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April 19, 2010: Student Teaching – Learning the Ropes

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April 19, 2010: Student Teaching – Learning the Ropes

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Dealing with Dyslexia

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  A good friend of mine called me, from overseas. Desperately weeping, she said, “I don’t know what to do. I feel hopeless!” Her oldest son-of two boys- had given up, and had decided that he no longer wanted to attend school. Though extremely bright, her two sons had been performing proficiently low academically, in school.  Both of them had trouble reading, and if that wasn’t enough, passing an exam was nearly impossible.  They were suffering emotionally, and yet nobody around them could fathom the perplexity of their inability to make sense of what they read.

My good friend, aware of her sons’ academic difficulties, was beside herself. She had tried to find out more information about her children from the teachers.  She reached out to the school administrators for assistance, but received no support from either the teachers or the administrators. Instead, she was patronizingly told that her children had no learning issues, other than the fact that they were lazy troublemakers with behavior problems, and who lacked motivation. With feelings of bewilderment, she felt she had nobody she could console with.  Her boys, at that time were eleven and sixteen, were frustrated.  Their self-confidence was in ill repair, and they thought they were incapable of ever achieving academic success. 

At one point in time she was told about a center that tested children for learning disorders.  Delighted with the news she arranged to have her children tested.  The assessments at the center were costly, but for her it was worth the money, if she could find answers to help her boys.  Both of her children were diagnosed to have extreme dyslexia.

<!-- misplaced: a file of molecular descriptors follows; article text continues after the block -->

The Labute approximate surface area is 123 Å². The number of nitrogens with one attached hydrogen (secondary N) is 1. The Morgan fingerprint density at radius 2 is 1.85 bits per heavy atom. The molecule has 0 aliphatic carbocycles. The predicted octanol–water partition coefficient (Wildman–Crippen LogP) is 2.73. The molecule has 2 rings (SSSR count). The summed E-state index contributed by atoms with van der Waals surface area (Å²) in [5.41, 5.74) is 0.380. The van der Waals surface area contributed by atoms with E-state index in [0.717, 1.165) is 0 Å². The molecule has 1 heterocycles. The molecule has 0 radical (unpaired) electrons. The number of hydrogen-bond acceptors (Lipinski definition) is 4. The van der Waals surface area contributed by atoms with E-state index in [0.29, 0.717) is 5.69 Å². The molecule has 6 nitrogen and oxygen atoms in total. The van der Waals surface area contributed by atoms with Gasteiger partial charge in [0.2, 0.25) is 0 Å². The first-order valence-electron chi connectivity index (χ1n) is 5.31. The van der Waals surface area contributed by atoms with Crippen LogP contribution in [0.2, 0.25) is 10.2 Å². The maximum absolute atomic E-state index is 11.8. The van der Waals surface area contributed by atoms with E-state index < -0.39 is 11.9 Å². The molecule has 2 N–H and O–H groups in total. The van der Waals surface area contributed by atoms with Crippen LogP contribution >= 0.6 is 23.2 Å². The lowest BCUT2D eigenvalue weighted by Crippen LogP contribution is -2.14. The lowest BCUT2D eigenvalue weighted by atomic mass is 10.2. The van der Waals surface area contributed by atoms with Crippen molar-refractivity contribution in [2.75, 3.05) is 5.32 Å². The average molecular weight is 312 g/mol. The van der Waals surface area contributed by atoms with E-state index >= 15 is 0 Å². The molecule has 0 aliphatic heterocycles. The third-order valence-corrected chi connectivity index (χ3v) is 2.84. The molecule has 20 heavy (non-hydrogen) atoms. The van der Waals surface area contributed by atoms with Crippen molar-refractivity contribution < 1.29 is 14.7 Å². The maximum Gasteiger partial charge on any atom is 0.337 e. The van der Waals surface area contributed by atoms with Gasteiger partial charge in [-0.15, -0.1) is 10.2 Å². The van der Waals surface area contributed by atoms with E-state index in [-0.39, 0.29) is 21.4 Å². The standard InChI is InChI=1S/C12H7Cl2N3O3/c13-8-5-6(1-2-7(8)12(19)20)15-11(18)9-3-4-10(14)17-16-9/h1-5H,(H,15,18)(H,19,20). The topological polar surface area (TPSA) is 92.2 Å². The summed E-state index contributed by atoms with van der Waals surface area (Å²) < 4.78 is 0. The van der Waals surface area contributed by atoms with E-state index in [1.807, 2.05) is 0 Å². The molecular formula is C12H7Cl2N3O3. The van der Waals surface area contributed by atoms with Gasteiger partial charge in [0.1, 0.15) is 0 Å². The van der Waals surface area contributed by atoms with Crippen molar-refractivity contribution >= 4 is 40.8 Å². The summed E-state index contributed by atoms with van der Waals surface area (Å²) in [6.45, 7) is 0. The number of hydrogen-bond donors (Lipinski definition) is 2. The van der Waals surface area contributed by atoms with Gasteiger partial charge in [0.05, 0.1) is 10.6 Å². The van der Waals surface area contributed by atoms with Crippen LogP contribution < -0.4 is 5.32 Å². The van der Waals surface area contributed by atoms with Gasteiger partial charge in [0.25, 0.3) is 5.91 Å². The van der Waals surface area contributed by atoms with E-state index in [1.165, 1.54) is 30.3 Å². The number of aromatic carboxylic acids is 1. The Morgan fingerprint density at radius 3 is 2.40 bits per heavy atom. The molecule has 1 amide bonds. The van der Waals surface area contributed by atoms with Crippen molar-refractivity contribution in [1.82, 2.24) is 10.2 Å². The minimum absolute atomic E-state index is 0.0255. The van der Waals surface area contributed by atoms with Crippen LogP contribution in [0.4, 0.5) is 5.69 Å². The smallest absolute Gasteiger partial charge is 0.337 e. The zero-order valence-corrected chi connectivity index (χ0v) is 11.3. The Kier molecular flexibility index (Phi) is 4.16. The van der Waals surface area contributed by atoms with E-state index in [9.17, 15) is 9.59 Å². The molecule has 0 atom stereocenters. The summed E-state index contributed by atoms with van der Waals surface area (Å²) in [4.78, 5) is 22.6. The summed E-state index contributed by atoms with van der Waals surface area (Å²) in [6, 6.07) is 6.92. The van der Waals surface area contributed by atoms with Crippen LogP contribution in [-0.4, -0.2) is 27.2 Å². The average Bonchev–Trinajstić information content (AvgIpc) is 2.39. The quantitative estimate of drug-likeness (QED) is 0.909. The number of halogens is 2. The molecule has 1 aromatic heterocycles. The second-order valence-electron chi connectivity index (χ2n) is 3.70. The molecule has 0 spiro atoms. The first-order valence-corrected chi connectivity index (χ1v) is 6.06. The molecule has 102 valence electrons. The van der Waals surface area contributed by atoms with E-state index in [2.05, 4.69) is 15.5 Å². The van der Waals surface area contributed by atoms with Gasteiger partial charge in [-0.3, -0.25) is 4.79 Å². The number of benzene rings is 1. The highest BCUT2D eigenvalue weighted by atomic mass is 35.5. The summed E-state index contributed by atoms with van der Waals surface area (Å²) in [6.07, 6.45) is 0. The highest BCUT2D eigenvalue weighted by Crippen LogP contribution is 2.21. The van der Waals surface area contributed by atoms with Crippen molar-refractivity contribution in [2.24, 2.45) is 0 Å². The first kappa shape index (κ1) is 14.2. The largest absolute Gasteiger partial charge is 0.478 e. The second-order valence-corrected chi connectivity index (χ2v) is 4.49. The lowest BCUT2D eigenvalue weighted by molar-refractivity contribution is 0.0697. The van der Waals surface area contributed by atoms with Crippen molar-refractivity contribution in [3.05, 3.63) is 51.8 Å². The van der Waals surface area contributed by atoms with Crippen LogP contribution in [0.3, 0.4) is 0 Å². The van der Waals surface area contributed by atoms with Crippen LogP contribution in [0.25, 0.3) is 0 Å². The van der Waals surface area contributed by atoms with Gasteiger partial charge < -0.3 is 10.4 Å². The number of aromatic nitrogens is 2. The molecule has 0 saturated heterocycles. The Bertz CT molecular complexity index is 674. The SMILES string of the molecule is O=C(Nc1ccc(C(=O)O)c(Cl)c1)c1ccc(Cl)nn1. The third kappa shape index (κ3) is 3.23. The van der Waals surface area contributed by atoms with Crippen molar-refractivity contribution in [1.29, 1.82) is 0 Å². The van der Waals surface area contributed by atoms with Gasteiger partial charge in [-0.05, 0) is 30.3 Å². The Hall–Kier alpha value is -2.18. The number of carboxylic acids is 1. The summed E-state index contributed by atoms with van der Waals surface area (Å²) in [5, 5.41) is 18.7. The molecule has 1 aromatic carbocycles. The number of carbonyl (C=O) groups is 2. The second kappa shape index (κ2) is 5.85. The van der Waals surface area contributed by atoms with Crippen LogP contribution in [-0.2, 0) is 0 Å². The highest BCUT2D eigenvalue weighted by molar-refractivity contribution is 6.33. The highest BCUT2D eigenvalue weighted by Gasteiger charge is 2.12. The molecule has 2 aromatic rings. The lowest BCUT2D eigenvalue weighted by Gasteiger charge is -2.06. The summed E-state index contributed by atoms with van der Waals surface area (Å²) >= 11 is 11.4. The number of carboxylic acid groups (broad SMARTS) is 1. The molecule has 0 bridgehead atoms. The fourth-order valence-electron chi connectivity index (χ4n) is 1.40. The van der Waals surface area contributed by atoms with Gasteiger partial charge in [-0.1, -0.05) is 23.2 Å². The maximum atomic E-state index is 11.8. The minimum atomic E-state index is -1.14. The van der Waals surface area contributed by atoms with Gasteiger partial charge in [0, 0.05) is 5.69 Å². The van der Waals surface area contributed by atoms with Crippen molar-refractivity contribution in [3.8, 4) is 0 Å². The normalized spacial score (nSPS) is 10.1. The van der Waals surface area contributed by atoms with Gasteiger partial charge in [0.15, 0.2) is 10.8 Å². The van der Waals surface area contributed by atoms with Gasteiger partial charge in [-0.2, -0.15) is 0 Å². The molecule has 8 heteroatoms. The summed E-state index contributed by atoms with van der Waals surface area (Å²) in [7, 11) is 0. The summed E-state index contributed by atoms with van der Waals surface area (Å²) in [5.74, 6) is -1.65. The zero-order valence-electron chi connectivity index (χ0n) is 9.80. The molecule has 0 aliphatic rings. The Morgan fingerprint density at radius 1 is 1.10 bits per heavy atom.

She felt an odd sense of relief and resolve with the outcome of the testing.  Excited, she took the results of tests to the school administrators. They threw them back at her and told her that the assessment results were not worthy of the paper that they had been printed on, and could not be accepted. She was stunned. There would be no accommodations for her boys, and no intervention to help them through their difficulty in learning at school.   

Now, her oldest son falters.  My friend was called to a meeting at his school.  “His teachers told me that he is useless, a failure, and a trouble-maker,” she uttered bitterly. My friend tried to explain to his teachers that her son is a good boy, who has a learning disability, and needs some accommodations in order to learn. Uncaring, his teachers told her that they were not psychologists trained to deal with the psychological learning problems of students, but in fact they said, “We are just teachers. If we were psychologists, then we would get paid more.” Apathetic and undiscerning, they turned their back on her.

Dejected, my friend left her parent/teacher conference with a heavy heart. Confused and anguished, her thoughts were on her child-she felt fearful for her son’s outcome. As she cried I tried to comfort her through her tears. I felt her agony, and maternal pain while she spoke, “My beautiful son.” So deeply worried, she began to blame herself. She told me that her son hates her now. I wanted to take my friend away from her space of consciousness and put my arm around her.  She needed to hear that it would all be okay, and that this would soon pass, but I know that this is just the surface of what may come to be. 

There are many parents around the world that have children who have some type of learning disability, and who may feel as my friend does-hopeless.
I say this: Unless education systems around the world unite, and develop an understanding about learning disabilities, children such as my friend’s son will be lost in the shuffle, left to wonder; and parents such as my friend will have feelings of despair.

School systems need to create positive intervention programs to help children with special needs. Our special needs students need to be brought to an emotional state of understanding that they are worthy, and capable of accomplishing goals and of becoming successful.

Teachers worldwide need to become educated in the areas of special education, in order to understand how to better teach, accommodate, and positively appeal to children with learning disabilities. Alternative approaches in teaching must be developed in order to help students with learning disabilities feel successful in school, as well as for their lives. We must keep in mind that the children of today represent our future on many levels.